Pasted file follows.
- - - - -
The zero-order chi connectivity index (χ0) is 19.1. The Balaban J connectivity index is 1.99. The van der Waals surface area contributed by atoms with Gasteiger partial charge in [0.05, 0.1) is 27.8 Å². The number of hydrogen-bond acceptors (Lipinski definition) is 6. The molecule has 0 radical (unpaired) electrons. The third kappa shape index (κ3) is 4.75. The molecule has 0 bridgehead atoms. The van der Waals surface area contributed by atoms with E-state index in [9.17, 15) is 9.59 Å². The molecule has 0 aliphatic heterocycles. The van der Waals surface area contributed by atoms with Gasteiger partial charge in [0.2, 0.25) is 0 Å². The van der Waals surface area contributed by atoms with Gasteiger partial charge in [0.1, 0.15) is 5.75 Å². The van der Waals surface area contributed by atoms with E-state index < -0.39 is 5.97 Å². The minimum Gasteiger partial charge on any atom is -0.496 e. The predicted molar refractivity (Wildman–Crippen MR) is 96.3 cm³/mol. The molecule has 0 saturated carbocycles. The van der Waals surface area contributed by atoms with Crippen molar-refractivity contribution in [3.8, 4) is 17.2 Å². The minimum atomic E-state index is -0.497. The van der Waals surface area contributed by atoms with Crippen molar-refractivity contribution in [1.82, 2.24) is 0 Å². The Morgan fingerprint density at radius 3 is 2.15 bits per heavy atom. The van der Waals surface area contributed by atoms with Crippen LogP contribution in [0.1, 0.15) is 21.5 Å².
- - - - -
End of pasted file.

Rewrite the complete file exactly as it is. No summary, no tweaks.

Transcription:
The zero-order chi connectivity index (χ0) is 19.1. The Balaban J connectivity index is 1.99. The van der Waals surface area contributed by atoms with Gasteiger partial charge in [0.05, 0.1) is 27.8 Å². The number of hydrogen-bond acceptors (Lipinski definition) is 6. The molecule has 0 radical (unpaired) electrons. The third kappa shape index (κ3) is 4.75. The molecule has 0 bridgehead atoms. The van der Waals surface area contributed by atoms with E-state index in [9.17, 15) is 9.59 Å². The molecule has 0 aliphatic heterocycles. The van der Waals surface area contributed by atoms with Gasteiger partial charge in [0.2, 0.25) is 0 Å². The van der Waals surface area contributed by atoms with Gasteiger partial charge in [0.1, 0.15) is 5.75 Å². The van der Waals surface area contributed by atoms with E-state index < -0.39 is 5.97 Å². The minimum Gasteiger partial charge on any atom is -0.496 e. The predicted molar refractivity (Wildman–Crippen MR) is 96.3 cm³/mol. The molecule has 0 saturated carbocycles. The van der Waals surface area contributed by atoms with Crippen molar-refractivity contribution in [3.8, 4) is 17.2 Å². The minimum atomic E-state index is -0.497. The van der Waals surface area contributed by atoms with Crippen molar-refractivity contribution in [1.82, 2.24) is 0 Å². The Morgan fingerprint density at radius 3 is 2.15 bits per heavy atom. The van der Waals surface area contributed by atoms with Crippen LogP contribution in [0.1, 0.15) is 21.5 Å².